Not really, salmonella is not killed by freezing, the growth may be slowed down, the only way to kill salmonella is to cook above 155f. You might try to ribbon the egg yolks over a dbl. boiler.
thanks for the reply.

By mmmegan on Wednesday, April 12, 2000 - 06:06 pm: Edit

Hey Guys,
Thanks for all the information! Sorry to have not responded sooner, my computer has been off line for a week.
I will try to make it on Saturday, as I am having a party at my house and would like to try it out before I offer it to my customers.

Thanks again,

By vbean on Monday, June 12, 2000 - 03:58 am: Edit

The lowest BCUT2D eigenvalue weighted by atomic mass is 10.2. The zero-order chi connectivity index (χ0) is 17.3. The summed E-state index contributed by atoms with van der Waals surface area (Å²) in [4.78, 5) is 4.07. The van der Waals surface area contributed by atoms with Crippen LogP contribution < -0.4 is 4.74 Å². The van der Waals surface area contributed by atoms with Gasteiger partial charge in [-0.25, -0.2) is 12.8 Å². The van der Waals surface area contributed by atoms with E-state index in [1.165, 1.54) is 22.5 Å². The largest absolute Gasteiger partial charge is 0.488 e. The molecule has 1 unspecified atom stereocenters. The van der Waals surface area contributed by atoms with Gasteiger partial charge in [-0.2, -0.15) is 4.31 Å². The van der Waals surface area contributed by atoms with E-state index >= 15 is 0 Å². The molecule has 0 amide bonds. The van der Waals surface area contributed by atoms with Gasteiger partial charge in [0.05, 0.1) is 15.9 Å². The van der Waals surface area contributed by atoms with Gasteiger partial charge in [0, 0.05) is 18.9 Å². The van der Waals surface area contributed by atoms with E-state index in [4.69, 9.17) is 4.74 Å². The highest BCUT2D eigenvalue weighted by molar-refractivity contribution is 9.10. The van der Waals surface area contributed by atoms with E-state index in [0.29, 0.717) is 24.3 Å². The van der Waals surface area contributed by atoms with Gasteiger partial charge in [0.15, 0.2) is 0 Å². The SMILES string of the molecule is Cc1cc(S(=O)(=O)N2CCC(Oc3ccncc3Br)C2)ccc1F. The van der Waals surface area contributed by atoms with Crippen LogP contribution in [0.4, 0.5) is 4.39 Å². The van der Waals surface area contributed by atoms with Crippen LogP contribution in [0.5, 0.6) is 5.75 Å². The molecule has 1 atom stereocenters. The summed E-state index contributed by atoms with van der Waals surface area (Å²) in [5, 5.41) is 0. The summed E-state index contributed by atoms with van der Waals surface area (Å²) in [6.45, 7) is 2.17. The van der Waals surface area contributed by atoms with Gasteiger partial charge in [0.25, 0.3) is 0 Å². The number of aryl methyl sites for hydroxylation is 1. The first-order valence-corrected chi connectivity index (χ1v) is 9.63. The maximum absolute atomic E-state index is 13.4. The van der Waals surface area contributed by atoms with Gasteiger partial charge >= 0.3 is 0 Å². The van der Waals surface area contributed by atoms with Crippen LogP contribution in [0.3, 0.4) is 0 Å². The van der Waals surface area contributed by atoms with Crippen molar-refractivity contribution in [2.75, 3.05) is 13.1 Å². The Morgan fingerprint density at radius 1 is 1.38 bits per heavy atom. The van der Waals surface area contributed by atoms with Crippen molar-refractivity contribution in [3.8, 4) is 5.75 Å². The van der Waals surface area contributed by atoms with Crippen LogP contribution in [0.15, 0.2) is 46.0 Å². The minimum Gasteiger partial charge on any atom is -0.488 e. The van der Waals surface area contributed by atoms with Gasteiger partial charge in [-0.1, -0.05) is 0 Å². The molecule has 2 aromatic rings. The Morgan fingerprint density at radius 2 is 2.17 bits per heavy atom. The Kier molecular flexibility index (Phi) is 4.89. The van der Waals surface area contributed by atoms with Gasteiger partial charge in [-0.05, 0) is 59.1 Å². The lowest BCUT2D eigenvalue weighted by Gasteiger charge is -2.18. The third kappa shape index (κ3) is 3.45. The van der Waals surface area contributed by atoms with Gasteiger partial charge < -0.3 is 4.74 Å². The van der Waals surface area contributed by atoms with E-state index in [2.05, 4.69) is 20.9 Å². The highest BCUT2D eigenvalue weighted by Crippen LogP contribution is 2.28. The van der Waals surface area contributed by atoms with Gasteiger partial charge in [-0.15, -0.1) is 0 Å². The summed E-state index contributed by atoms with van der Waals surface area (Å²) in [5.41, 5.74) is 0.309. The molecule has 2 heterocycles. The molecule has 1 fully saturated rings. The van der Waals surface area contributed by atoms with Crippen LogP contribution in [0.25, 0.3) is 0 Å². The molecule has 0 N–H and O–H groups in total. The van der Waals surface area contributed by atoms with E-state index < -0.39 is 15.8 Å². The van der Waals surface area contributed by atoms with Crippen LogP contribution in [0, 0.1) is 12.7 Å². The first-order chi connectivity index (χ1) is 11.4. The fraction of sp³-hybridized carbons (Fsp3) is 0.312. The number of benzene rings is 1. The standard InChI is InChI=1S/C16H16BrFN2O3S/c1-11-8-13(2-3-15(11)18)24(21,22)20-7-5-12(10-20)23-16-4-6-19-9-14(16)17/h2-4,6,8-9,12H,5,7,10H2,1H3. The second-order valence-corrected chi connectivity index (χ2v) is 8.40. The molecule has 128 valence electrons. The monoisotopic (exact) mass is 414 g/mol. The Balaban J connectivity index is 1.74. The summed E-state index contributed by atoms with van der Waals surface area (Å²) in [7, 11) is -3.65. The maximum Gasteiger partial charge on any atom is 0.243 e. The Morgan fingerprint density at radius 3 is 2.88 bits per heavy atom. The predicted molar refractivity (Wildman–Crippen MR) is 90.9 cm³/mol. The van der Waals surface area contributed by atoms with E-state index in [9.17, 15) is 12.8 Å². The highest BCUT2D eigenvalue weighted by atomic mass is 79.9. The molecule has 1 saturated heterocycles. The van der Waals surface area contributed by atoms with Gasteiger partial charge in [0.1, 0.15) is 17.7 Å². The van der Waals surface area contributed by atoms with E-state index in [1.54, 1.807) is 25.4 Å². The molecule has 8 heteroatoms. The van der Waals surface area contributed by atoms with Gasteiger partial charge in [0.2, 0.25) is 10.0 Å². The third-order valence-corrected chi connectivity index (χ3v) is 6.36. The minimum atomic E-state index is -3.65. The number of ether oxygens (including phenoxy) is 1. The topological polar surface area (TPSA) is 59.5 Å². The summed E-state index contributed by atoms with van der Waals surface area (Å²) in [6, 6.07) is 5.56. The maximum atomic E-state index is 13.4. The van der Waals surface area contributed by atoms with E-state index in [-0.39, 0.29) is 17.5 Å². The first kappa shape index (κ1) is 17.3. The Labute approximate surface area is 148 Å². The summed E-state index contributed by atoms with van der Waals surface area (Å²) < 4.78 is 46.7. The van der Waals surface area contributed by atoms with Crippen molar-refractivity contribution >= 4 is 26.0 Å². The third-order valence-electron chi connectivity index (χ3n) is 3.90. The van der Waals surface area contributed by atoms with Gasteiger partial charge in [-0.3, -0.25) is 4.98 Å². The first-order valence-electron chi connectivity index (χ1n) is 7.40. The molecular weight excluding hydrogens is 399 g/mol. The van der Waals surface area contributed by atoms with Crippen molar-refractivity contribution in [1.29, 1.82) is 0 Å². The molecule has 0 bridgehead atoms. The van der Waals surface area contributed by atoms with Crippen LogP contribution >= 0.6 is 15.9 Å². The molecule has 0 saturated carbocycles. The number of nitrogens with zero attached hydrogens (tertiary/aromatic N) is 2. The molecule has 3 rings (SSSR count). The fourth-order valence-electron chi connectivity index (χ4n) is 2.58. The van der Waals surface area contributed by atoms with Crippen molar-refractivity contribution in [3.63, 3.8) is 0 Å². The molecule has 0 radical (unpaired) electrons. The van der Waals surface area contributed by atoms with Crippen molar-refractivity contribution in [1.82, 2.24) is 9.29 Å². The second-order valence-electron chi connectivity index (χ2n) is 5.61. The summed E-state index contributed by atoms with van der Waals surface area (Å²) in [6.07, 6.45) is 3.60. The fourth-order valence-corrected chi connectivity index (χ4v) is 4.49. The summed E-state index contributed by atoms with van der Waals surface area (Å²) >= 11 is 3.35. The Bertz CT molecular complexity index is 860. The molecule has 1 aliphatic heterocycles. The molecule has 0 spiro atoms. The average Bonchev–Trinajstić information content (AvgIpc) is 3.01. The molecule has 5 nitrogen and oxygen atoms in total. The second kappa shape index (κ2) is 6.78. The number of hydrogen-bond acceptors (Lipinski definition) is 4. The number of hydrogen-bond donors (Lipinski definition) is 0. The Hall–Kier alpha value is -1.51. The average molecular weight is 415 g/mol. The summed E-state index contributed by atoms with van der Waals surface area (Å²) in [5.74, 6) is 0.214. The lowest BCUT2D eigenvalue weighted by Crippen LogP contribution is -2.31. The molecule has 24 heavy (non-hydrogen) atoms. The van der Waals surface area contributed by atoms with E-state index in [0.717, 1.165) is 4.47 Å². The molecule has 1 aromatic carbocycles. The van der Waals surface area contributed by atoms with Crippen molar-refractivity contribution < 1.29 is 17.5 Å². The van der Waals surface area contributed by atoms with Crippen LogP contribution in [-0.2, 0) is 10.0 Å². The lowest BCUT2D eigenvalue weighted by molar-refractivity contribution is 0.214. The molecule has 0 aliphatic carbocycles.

I am so tired of tiramisu. It is not a classic- it comes from the early 70's. I have tried many times to reinvent it with the same flavors/ different contrasts and textures. I never use Kaluhua, either grappa, strega, or marsala. Frehly brewed espresso with simple syrup and grappa is nice for dipping.
The dessert that I could just go dump in the street is creme brulee! I am sure that I have made enough to fill the hotel that I work at in my career! I just read an article about a chef in New York that gives it away to his customers so that they will order something else. I don't have it on the menu right now and dessert sales are booming- maybe there is hope!